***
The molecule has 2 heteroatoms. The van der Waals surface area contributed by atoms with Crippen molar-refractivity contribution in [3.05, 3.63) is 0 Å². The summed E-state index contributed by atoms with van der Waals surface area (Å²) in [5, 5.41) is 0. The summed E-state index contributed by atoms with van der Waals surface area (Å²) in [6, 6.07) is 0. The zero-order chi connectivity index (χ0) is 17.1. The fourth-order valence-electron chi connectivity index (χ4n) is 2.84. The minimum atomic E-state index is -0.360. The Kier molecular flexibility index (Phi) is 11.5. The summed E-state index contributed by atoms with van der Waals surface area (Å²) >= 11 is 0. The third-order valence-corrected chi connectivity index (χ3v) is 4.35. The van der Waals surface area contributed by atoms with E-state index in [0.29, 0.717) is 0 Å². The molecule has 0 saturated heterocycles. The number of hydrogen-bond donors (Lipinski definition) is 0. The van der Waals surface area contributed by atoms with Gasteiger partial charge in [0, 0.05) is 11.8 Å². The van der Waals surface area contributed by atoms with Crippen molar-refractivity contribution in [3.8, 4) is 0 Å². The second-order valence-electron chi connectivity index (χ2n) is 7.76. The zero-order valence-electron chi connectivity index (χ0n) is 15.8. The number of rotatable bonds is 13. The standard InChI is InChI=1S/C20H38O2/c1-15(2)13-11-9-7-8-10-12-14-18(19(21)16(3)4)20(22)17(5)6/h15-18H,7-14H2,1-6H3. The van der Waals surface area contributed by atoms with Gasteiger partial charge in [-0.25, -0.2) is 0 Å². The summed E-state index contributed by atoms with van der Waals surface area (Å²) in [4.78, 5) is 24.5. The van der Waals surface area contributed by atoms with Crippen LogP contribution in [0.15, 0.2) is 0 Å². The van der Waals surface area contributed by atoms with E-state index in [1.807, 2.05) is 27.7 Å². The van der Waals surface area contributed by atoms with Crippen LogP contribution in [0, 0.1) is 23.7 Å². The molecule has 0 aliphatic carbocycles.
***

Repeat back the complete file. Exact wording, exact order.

The molecule has 2 heteroatoms. The van der Waals surface area contributed by atoms with Crippen molar-refractivity contribution in [3.05, 3.63) is 0 Å². The summed E-state index contributed by atoms with van der Waals surface area (Å²) in [5, 5.41) is 0. The summed E-state index contributed by atoms with van der Waals surface area (Å²) in [6, 6.07) is 0. The zero-order chi connectivity index (χ0) is 17.1. The fourth-order valence-electron chi connectivity index (χ4n) is 2.84. The minimum atomic E-state index is -0.360. The Kier molecular flexibility index (Phi) is 11.5. The summed E-state index contributed by atoms with van der Waals surface area (Å²) >= 11 is 0. The third-order valence-corrected chi connectivity index (χ3v) is 4.35. The van der Waals surface area contributed by atoms with E-state index in [0.29, 0.717) is 0 Å². The molecule has 0 saturated heterocycles. The number of hydrogen-bond donors (Lipinski definition) is 0. The van der Waals surface area contributed by atoms with Gasteiger partial charge in [0, 0.05) is 11.8 Å². The van der Waals surface area contributed by atoms with Crippen molar-refractivity contribution in [3.8, 4) is 0 Å². The second-order valence-electron chi connectivity index (χ2n) is 7.76. The zero-order valence-electron chi connectivity index (χ0n) is 15.8. The number of rotatable bonds is 13. The standard InChI is InChI=1S/C20H38O2/c1-15(2)13-11-9-7-8-10-12-14-18(19(21)16(3)4)20(22)17(5)6/h15-18H,7-14H2,1-6H3. The van der Waals surface area contributed by atoms with Gasteiger partial charge in [-0.25, -0.2) is 0 Å². The summed E-state index contributed by atoms with van der Waals surface area (Å²) in [4.78, 5) is 24.5. The van der Waals surface area contributed by atoms with Crippen LogP contribution in [0.15, 0.2) is 0 Å². The van der Waals surface area contributed by atoms with E-state index in [1.807, 2.05) is 27.7 Å². The van der Waals surface area contributed by atoms with Crippen LogP contribution in [0, 0.1) is 23.7 Å². The molecule has 0 aliphatic carbocycles.